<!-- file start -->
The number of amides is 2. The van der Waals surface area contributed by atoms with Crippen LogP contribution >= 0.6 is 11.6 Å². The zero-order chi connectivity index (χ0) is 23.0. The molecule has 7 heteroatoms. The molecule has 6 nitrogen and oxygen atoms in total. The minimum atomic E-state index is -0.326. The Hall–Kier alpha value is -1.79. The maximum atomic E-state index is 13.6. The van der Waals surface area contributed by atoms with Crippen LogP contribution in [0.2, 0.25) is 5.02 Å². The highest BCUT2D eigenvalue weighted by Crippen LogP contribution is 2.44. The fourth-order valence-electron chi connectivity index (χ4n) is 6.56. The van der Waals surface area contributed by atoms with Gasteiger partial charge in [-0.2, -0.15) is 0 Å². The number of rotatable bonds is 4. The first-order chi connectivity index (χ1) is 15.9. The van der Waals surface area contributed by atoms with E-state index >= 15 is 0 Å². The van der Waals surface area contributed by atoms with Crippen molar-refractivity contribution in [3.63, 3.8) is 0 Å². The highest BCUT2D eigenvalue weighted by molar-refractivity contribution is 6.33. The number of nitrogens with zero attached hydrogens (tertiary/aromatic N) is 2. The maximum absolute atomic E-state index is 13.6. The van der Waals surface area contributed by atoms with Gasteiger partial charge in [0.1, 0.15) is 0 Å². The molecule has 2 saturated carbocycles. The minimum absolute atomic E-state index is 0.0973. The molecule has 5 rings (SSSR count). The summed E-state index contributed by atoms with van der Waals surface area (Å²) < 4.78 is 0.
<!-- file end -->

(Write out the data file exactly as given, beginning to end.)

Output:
The number of amides is 2. The van der Waals surface area contributed by atoms with Crippen LogP contribution >= 0.6 is 11.6 Å². The zero-order chi connectivity index (χ0) is 23.0. The molecule has 7 heteroatoms. The molecule has 6 nitrogen and oxygen atoms in total. The minimum atomic E-state index is -0.326. The Hall–Kier alpha value is -1.79. The maximum atomic E-state index is 13.6. The van der Waals surface area contributed by atoms with Crippen LogP contribution in [0.2, 0.25) is 5.02 Å². The highest BCUT2D eigenvalue weighted by Crippen LogP contribution is 2.44. The fourth-order valence-electron chi connectivity index (χ4n) is 6.56. The van der Waals surface area contributed by atoms with Gasteiger partial charge in [-0.2, -0.15) is 0 Å². The number of rotatable bonds is 4. The first-order chi connectivity index (χ1) is 15.9. The van der Waals surface area contributed by atoms with E-state index >= 15 is 0 Å². The van der Waals surface area contributed by atoms with Crippen molar-refractivity contribution in [3.63, 3.8) is 0 Å². The highest BCUT2D eigenvalue weighted by molar-refractivity contribution is 6.33. The number of nitrogens with zero attached hydrogens (tertiary/aromatic N) is 2. The maximum absolute atomic E-state index is 13.6. The van der Waals surface area contributed by atoms with Gasteiger partial charge in [0.1, 0.15) is 0 Å². The molecule has 2 saturated carbocycles. The minimum absolute atomic E-state index is 0.0973. The molecule has 5 rings (SSSR count). The summed E-state index contributed by atoms with van der Waals surface area (Å²) < 4.78 is 0.